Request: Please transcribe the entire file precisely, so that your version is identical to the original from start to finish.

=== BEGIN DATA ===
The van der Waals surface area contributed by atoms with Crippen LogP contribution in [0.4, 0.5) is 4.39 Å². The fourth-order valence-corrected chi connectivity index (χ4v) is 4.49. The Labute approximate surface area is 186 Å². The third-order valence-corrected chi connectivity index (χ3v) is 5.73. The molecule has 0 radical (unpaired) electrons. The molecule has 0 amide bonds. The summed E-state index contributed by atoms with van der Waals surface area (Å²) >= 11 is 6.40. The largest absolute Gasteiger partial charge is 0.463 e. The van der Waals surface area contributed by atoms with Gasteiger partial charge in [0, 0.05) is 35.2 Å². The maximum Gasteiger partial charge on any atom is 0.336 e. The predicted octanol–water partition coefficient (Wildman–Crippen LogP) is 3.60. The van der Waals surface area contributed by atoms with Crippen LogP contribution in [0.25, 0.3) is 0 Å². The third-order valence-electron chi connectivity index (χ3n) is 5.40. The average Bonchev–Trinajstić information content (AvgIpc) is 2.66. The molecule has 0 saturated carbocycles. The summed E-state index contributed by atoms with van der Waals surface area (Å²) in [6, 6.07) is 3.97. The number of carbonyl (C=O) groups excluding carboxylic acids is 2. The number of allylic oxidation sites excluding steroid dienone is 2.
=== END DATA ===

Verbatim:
The van der Waals surface area contributed by atoms with Crippen LogP contribution in [0.4, 0.5) is 4.39 Å². The fourth-order valence-corrected chi connectivity index (χ4v) is 4.49. The Labute approximate surface area is 186 Å². The third-order valence-corrected chi connectivity index (χ3v) is 5.73. The molecule has 0 radical (unpaired) electrons. The molecule has 0 amide bonds. The summed E-state index contributed by atoms with van der Waals surface area (Å²) >= 11 is 6.40. The largest absolute Gasteiger partial charge is 0.463 e. The van der Waals surface area contributed by atoms with Gasteiger partial charge in [0, 0.05) is 35.2 Å². The maximum Gasteiger partial charge on any atom is 0.336 e. The predicted octanol–water partition coefficient (Wildman–Crippen LogP) is 3.60. The van der Waals surface area contributed by atoms with Crippen LogP contribution in [0.25, 0.3) is 0 Å². The third-order valence-electron chi connectivity index (χ3n) is 5.40. The average Bonchev–Trinajstić information content (AvgIpc) is 2.66. The molecule has 0 saturated carbocycles. The summed E-state index contributed by atoms with van der Waals surface area (Å²) in [6, 6.07) is 3.97. The number of carbonyl (C=O) groups excluding carboxylic acids is 2. The number of allylic oxidation sites excluding steroid dienone is 2.